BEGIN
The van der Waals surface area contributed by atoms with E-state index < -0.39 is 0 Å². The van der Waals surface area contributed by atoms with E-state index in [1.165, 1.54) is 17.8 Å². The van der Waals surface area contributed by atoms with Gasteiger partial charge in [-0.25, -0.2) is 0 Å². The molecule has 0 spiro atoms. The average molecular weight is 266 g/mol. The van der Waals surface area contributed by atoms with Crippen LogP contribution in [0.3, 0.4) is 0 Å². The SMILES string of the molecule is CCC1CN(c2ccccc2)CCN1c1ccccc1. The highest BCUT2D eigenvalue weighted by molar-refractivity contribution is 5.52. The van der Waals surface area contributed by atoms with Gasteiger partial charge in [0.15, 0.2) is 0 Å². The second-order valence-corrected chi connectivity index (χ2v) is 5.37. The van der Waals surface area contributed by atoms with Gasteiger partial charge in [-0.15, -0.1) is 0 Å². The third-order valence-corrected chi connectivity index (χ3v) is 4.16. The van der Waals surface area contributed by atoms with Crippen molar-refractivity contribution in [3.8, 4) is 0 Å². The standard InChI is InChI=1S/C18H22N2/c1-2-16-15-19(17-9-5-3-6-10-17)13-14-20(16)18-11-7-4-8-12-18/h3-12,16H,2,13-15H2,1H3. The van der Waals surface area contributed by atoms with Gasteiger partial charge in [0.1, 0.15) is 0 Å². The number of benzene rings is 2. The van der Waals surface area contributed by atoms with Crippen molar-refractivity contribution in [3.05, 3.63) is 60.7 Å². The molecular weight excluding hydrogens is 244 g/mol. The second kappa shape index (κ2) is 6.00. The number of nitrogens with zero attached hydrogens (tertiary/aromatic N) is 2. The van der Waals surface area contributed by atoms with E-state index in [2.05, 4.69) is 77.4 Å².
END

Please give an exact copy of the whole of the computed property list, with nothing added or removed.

The van der Waals surface area contributed by atoms with E-state index < -0.39 is 0 Å². The van der Waals surface area contributed by atoms with E-state index in [1.165, 1.54) is 17.8 Å². The van der Waals surface area contributed by atoms with Gasteiger partial charge in [-0.25, -0.2) is 0 Å². The molecule has 0 spiro atoms. The average molecular weight is 266 g/mol. The van der Waals surface area contributed by atoms with Crippen LogP contribution in [0.3, 0.4) is 0 Å². The SMILES string of the molecule is CCC1CN(c2ccccc2)CCN1c1ccccc1. The highest BCUT2D eigenvalue weighted by molar-refractivity contribution is 5.52. The van der Waals surface area contributed by atoms with Gasteiger partial charge in [0.15, 0.2) is 0 Å². The second-order valence-corrected chi connectivity index (χ2v) is 5.37. The van der Waals surface area contributed by atoms with Gasteiger partial charge in [-0.15, -0.1) is 0 Å². The third-order valence-corrected chi connectivity index (χ3v) is 4.16. The van der Waals surface area contributed by atoms with Crippen molar-refractivity contribution in [3.8, 4) is 0 Å². The standard InChI is InChI=1S/C18H22N2/c1-2-16-15-19(17-9-5-3-6-10-17)13-14-20(16)18-11-7-4-8-12-18/h3-12,16H,2,13-15H2,1H3. The van der Waals surface area contributed by atoms with Gasteiger partial charge in [0.1, 0.15) is 0 Å². The number of benzene rings is 2. The van der Waals surface area contributed by atoms with Crippen molar-refractivity contribution in [3.05, 3.63) is 60.7 Å². The molecular weight excluding hydrogens is 244 g/mol. The second kappa shape index (κ2) is 6.00. The number of nitrogens with zero attached hydrogens (tertiary/aromatic N) is 2. The van der Waals surface area contributed by atoms with E-state index in [2.05, 4.69) is 77.4 Å².